In a recent Q&A in the New York Times, Harvard Law School Professor Lani Guinier discusses her new book, “The Tyranny of Meritocracy: Democratizing Higher Education in America.” Making the case that college admissions has become a “testocracy” in which standardized test scores are seen as the most important measure of merit, and character counts for little, Guinier argues for a rethinking of merit that would better reflect the values of a democratic society.
Lani Guinier, the first tenured woman of color at Harvard Law School, went through a trial by fire in 1993, when President Bill Clinton withdrew her nomination for assistant attorney general for civil rights.
Upcoming Event: Book talk and panel discussion on Lani Guinier%SQUOTE%s %SQUOTE%The Tyranny of Meritocracy%SQUOTE%
On Wednesday, February 25 at noon, Join Prof. Guinier and others for a book talk and panel discussion on her new book, %DQUOTE%The Tyranny of Meritocracy: Democratizing Higher Education in America.%DQUOTE% The event, which takes place on the Harvard Law School campus in the WCC building room 2012, is one of a series of faculty book events sponsored by the Harvard Law School Library. For more information on this and other events, visit law.harvard.edu/calendar” float=”center”]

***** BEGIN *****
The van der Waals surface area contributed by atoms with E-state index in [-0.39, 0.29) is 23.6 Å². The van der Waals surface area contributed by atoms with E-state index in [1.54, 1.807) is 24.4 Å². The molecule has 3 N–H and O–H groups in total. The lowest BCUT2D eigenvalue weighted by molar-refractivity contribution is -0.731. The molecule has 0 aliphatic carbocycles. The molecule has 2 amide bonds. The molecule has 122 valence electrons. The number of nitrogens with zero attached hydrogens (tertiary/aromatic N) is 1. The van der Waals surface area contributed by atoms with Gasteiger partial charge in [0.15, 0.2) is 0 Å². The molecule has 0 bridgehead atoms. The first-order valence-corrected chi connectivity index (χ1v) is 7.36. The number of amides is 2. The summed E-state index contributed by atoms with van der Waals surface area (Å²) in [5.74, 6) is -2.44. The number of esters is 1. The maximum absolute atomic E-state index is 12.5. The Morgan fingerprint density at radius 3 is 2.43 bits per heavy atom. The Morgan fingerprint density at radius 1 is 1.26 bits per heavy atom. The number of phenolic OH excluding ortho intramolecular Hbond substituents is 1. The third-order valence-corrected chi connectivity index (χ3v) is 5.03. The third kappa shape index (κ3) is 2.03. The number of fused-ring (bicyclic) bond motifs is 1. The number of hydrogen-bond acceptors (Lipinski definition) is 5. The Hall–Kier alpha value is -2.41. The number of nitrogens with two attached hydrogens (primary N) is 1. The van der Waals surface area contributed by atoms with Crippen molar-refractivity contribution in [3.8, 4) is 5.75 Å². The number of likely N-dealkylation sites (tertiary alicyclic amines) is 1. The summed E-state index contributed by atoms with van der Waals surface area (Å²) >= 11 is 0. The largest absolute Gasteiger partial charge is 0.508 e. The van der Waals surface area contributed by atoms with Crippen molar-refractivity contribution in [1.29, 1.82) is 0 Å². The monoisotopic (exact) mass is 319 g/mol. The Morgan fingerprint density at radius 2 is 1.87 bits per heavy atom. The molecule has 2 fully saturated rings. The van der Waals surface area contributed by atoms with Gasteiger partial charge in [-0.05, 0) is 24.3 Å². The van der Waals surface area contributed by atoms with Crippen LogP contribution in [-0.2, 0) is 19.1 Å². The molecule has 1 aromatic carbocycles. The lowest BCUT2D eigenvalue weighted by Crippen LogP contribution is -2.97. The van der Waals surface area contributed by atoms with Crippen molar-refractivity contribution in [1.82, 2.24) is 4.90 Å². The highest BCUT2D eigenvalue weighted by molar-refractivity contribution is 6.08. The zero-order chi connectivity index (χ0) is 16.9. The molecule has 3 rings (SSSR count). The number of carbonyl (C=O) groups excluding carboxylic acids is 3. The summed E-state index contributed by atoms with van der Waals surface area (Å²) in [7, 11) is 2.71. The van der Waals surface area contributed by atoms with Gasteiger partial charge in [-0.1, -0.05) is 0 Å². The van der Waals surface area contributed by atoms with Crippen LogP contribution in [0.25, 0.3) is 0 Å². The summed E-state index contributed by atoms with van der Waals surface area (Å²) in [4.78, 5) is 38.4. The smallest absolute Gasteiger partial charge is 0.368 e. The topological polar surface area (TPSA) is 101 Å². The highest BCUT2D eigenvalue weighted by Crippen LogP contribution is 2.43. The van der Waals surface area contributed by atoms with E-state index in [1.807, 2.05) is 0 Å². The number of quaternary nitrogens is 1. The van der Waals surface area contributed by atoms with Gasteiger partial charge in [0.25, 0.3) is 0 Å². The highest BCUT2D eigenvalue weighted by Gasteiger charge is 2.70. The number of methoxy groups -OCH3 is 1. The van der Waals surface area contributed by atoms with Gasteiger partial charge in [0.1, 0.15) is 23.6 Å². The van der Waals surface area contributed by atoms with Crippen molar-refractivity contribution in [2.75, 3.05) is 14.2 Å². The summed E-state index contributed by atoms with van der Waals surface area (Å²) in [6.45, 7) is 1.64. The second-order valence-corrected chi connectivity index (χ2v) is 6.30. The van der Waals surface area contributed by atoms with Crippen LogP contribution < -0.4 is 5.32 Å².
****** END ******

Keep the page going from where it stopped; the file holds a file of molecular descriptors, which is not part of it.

Negative publicity about her political and academic views had made her a polarizing figure. Conservatives called her “the quota queen,” though her essays, published in “The Tyranny of the Majority: Fundamental Fairness in Representative Democracy,” make it clear she opposed quotas and was seeking voting systems that would promote representation not just of the majority but also of a greater range of groups.
Her new book, “The Tyranny of Meritocracy: Democratizing Higher Education in America,” returns to the theme of inclusion … Read the full article at NYTimes.com